Published on by smooks 6 Comments Updated on
Tutorial video by Mike LaBelle
Ed. Note: Mike took the community's feedback and updated and revised his Timed Finishing video to make it more of a tutorial. The new video is above; original post pertaining to his first video follows:
With every new FIFA title release, the team at EA introduce new features to fundamental aspects of the game. Whether it's a new tweak to passing, a bigger one to shooting, or a new way to change up your tactics, usually, they will do a more than decent enough job of enhancing gameplay. Moreover these kind of adjustments tend to give competitive and professional gamers an opportunity to revitalize their strategies if not rework the game's meta.
This year, it looks like Timed Finishing will be the hallmark of FIFA 19.
If you're wondering how exactly to employ this new feature, you've come to the right place. New York Red Bulls pro Mike LaBelle has a tutorial above ready for those looking to get started the right way out the gates.
The timed finish is applied mechanically similarly to the vaunted low-driven shot from "FIFA 18." If you're new to the series, you can trigger it using the shooting command: on the PS4 controller, that's the 'Circle' button. On the Xbox, that's 'B'. Basically, you aim to power up your shot prior to the finish, and it's up to you to decide when you would like to "time" it by pressing the same shoot button a second time. If you hit it at the correct moment -- Mike calls it 'that bread and butter zone' -- FIFA will reward you with a green arrow above your player and a shot with a higher chance of going into the back of the net.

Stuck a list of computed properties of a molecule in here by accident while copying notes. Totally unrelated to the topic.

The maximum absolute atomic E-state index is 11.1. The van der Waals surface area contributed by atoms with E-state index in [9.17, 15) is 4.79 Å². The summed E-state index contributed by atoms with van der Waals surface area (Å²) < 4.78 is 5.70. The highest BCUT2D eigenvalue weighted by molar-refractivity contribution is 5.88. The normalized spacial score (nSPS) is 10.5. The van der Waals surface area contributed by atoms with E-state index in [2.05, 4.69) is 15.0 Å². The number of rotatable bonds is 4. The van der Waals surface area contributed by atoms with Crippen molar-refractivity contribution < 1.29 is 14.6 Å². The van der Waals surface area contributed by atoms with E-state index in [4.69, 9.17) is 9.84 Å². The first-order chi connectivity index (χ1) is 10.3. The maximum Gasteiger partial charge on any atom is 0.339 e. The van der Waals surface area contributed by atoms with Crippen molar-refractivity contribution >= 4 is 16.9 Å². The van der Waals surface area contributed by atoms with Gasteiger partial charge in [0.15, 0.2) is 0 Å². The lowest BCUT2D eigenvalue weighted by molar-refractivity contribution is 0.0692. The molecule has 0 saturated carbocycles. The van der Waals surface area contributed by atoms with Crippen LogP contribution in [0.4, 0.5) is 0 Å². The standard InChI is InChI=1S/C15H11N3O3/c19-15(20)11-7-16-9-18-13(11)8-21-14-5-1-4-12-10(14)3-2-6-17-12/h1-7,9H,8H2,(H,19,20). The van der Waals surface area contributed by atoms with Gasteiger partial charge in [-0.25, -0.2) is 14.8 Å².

However, with a higher reward comes a higher risk as well. If timed incorrectly, the finish could go completely awry, in terms of both power and accuracy. LaBelle notes that every player, based on their size, stature, and shooting motion, have different 'ranges' for these finishes. If you tap the shoot button a second time too early, you may as well have not even tried the timed finishing. If you're late, the outcome will be the same as a regular shot (e.g. one without the double tap) since the ball will have already been kicked and there's no way for the game to modify its trajectory at that point.
Knowing how to identify individual players' specific releases is the key to perfecting the timed finish, says LaBelle. Also, you'll still want to position your players' bodies toward the goal. If you don't angle the player properly, the shot will be less likely to go in. As of now, in Mike's early professional opinion, he feels timed finishes are best employed when it comes to volleys and shots from distance, specifically from outside the box. He doesn't recommend using them from close range, but your mileage may vary.
From a holistic point-of-view, it's important to remember that the timed finish will give players a relative advantage; it does not guarantee a goal or a spectacular finish nor is it a gamebreaker from "FIFA Street." As LaBelle put it, the best way to think about the concept is from a situational standpoint.